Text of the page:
Recently I had the pleasure to sit down with Darren Person, VP Chief Architect at Elsevier. We discussed his perspectives on the cloud computing industry at large, what developments he is interested in, his perspectives on leading an IT organization, and how Elsevier is approaching the cloud as an enterprise.
Gathering Clouds: Looking at the providers in the cloud space itself, let’s take Amazon or Rackspace, that are champions of different types of larger cloud provisioning with AWS being the plug-and-play and Rackspace being the largest of the managed service providers, who do you see winning long term between the two models?
Darren Person: I don’t think it is a win/lose situation. Many enterprise customers don’t typically own their data centers. The majority are colocation or managed services, whether that’s with Rackspace any other providers. A lot of enterprise customers are already in managed spaces, and many are “testing the waters” with the cloud. In the short-term, I see a significant opportunity for more hybrid approaches to delivering solutions until the cloud and our application architectures mature. Think about a traditional 3-tier application design patterns and how many applications are built under this guise. The challenge is that there is still a significant amount of common off-the-shelf software whose architectures require specific hardware and is not supported in the cloud. Based on this, there is a need for managed services and the hybrid approach. Rackspace is interesting because they offer both: they have their cloud and offer the ability to co-locate infrastructure which helps address the issues.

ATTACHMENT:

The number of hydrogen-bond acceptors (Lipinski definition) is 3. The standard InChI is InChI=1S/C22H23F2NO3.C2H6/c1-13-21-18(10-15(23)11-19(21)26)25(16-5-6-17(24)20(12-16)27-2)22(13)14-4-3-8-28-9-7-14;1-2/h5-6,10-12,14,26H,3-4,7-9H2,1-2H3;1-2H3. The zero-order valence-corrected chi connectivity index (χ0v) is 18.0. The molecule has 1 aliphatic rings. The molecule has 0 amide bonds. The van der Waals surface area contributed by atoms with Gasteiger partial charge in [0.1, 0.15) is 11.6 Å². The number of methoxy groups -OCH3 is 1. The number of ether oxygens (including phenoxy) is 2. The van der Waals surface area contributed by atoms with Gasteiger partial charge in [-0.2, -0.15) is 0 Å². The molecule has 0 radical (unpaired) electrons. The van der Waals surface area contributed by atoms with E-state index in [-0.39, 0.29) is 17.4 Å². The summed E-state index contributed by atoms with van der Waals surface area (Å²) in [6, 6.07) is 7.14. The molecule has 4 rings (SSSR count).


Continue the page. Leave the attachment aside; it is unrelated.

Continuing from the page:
In the long term, I think everyone is looking for more of a services approach to solving problems. We prefer to spend our time focusing on driving value to our customers, while leveraging 3rd party experts to help compliment our solutions. In the long haul, the cloud provider that builds more services which enable their customers to focus on the competitive differentiation aspect of their businesses are going to be the cloud providers that ultimately win in the end.
GC: Okay, so for Elsevier, is it possible to take a step up and move to a managed service model without removing in-house staff doing similar functions? Can you move these people to something else or do you start with a managed service outsource model then shift your people internally to focusing more on the core mission of the business?
DP: We all start at the same spot. Unless you are a startup company today, you already have at least one data center. In most cases, your IT organization is very much structured the way I previously mentioned, where you have your 2 vertical stacks: your infrastructure team and your development team. Now whether or not the infrastructure team is outsourced or in-house, I don’t know how much that really changes the game. Ultimately, you have to have a vision of how you want IT to run in your company and how these teams come together to drive a solution, where their roles and responsibilities begin and end, and you have to converge on those attributes. You have to be clear on what you’re trying to accomplish, what the goals are, what the principles you want to accomplish those goals by, and then focus your resources.
GC: Is security still a major concern for you around the cloud?